The largest study to date of children raised by same-sex couples finds overall they are healthier and fare at least as well if not better than their peers, raised by opposite-sex couples.
“Children of same-sex parents are doing as well or better than the rest of the population on a number of key health indicators,” The Age reports:
That is the initial finding from the world’s largest study on the children of same-sex parents, under way at Melbourne University.
The Australian Study of Child Health in Same-Sex Families collected data on 500 children nationwide, up to the age of 17.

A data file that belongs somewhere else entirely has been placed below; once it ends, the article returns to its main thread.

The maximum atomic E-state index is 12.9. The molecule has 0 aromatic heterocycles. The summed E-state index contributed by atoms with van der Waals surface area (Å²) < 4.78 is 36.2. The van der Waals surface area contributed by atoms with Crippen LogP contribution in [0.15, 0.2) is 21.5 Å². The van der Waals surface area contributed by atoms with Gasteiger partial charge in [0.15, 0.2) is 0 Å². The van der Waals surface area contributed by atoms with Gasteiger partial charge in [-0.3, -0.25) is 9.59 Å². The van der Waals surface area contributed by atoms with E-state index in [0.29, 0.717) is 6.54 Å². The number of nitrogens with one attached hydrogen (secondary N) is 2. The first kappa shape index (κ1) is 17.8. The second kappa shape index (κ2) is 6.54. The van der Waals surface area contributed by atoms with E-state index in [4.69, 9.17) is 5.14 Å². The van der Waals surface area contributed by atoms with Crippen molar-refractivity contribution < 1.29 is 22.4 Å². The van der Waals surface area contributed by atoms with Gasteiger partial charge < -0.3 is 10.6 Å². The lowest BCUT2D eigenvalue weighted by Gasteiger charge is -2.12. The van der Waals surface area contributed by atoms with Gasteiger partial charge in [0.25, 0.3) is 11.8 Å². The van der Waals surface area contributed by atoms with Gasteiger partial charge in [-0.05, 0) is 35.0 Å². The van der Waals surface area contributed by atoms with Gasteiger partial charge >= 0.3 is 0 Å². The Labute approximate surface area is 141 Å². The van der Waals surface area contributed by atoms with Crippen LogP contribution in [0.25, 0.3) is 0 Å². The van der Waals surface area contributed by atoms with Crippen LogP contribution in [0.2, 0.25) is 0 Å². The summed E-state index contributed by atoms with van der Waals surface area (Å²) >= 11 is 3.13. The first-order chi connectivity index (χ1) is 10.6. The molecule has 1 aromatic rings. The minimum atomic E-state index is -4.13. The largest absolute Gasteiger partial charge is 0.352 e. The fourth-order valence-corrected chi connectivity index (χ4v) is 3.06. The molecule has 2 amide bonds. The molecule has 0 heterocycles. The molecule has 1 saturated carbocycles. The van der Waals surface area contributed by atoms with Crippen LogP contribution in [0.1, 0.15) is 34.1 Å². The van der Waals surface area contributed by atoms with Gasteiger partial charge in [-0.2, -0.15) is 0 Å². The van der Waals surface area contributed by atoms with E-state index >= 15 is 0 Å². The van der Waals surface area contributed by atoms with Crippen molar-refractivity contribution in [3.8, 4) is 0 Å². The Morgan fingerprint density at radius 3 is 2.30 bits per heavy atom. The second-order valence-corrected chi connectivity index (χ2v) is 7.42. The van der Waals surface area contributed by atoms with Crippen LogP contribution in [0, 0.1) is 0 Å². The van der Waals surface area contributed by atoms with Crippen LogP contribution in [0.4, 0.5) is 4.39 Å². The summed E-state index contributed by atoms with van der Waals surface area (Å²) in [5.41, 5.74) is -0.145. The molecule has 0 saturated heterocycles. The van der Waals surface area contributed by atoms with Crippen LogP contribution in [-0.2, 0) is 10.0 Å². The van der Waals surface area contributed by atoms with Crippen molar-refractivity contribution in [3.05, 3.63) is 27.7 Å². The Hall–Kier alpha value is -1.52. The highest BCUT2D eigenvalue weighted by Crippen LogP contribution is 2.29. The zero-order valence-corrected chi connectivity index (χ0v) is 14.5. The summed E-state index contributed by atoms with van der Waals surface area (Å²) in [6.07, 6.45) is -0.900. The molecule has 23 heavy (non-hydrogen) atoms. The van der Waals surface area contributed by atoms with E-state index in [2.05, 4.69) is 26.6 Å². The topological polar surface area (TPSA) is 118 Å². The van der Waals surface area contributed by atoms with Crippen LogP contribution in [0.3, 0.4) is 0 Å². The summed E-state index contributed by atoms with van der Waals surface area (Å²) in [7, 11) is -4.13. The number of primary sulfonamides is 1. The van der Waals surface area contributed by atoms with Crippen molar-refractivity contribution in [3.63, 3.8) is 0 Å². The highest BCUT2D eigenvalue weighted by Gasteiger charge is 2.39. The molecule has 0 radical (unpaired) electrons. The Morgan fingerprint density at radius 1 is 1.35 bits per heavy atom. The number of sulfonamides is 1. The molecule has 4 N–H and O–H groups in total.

An interim report found there was no statistical difference between children of same-sex couples and the rest of the population on indicators including self-esteem, emotional behaviour and the amount of time spent with parents.
However, children of same-sex couples scored higher than the national average for overall health and family cohesion, measuring how well the family members get along.
The study’s protocol, detailing its intent and methodology may be accessed here.
This is but one of a number of studies on children raised by same-sex parents, which all have similar findings.
Hat tip: Think Progress
Image by Elvert Barnes via Flickr
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